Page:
Maintaining transit services was a critical element in supporting essential workers. Roads, bridges, and tunnels needed to remain open to allow essential travel and goods deliveries. Ride hailing and taxi services, car and bicycle sharing, and electric bicycles and scooters all experienced increased demand and use. Air travel demand declined precipitously.

Responding to the Emergency
NYMTC’s member agencies and staff responded to the emergency using ingenuity, creativity, and dedication to keep the transportation system operating and available.
Protecting Employees and Customers
  • Transit agencies provided free masks to employees and customers at stations, on buses, and through initiatives such as the MTA’s Mask Force, and ambassador programs. The MTA also installed PPE vending machines to provide select items at a cost. 
  • All transit systems required face coverings for passengers.
  • The region’s bus systems acted quickly to implement rear-door boarding to protect bus drivers from the spread of the virus during the initial pandemic lockdown, from roughly March through early September 2020. 
  • Bus systems installed driver safety shields to reduce interactions between bus drivers and passengers once front-door boarding was reinstated and expanded existing safety barrier installation on its buses.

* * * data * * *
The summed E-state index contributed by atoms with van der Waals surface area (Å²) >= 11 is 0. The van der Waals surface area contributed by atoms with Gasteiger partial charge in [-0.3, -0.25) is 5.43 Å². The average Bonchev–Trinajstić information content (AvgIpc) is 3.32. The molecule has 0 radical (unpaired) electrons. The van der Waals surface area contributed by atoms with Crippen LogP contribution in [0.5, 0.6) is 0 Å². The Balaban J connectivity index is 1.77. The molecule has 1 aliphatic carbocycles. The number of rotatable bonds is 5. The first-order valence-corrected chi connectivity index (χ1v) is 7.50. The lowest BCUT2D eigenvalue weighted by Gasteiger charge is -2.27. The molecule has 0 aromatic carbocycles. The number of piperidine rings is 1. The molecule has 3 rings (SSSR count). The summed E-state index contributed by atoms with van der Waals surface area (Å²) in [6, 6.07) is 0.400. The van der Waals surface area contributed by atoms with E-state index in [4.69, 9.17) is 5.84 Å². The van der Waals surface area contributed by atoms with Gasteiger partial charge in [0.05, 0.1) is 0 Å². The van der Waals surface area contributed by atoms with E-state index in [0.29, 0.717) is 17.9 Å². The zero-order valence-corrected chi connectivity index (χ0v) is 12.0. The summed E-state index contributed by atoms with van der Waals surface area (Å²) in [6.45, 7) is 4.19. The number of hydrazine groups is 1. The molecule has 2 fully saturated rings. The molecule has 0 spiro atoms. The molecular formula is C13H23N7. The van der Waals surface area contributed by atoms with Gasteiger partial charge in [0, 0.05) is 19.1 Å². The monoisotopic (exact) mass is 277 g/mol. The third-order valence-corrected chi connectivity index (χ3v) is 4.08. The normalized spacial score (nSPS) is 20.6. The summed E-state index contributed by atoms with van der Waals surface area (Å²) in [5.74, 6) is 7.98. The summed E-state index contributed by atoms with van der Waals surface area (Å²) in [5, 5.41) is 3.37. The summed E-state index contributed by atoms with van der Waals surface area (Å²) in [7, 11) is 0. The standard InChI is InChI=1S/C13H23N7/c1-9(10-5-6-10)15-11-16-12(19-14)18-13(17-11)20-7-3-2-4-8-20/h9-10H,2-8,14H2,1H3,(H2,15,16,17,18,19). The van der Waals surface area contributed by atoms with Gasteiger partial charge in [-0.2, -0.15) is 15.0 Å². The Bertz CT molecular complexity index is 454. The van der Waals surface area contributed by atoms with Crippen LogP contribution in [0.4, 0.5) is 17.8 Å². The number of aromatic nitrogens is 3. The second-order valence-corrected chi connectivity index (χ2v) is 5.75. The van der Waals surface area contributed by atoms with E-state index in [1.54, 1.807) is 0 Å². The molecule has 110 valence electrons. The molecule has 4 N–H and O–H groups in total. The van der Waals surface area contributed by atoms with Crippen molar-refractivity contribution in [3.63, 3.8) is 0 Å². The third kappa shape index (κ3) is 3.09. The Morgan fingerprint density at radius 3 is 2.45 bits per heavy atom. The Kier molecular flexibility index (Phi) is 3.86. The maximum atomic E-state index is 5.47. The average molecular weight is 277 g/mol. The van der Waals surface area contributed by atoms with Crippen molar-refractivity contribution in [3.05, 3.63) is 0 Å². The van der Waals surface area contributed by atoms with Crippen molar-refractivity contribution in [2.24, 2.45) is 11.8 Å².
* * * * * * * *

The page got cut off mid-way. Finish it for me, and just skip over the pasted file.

• The MTA and suburban bus systems began an unprecedented cleaning regimen on subways, buses, paratransit vans, and commuter rails, with disinfecting methods such as ultraviolet light, antimicrobial sprays, and using COVID-19 sanitizing specialists to employ state-of-the art cleaning.
Keeping Travelers Informed
  • In July 2020, the MTA launched “Operation Respect” to encourage universal mask compliance, with English and Spanish announcements on subway, bus, and commuter rail systems, with the Port Authority of NY & NJ and NJ TRANSIT joining. In Rockland County, Transport of Rockland informed customers of passenger requirements and provided real-time service information.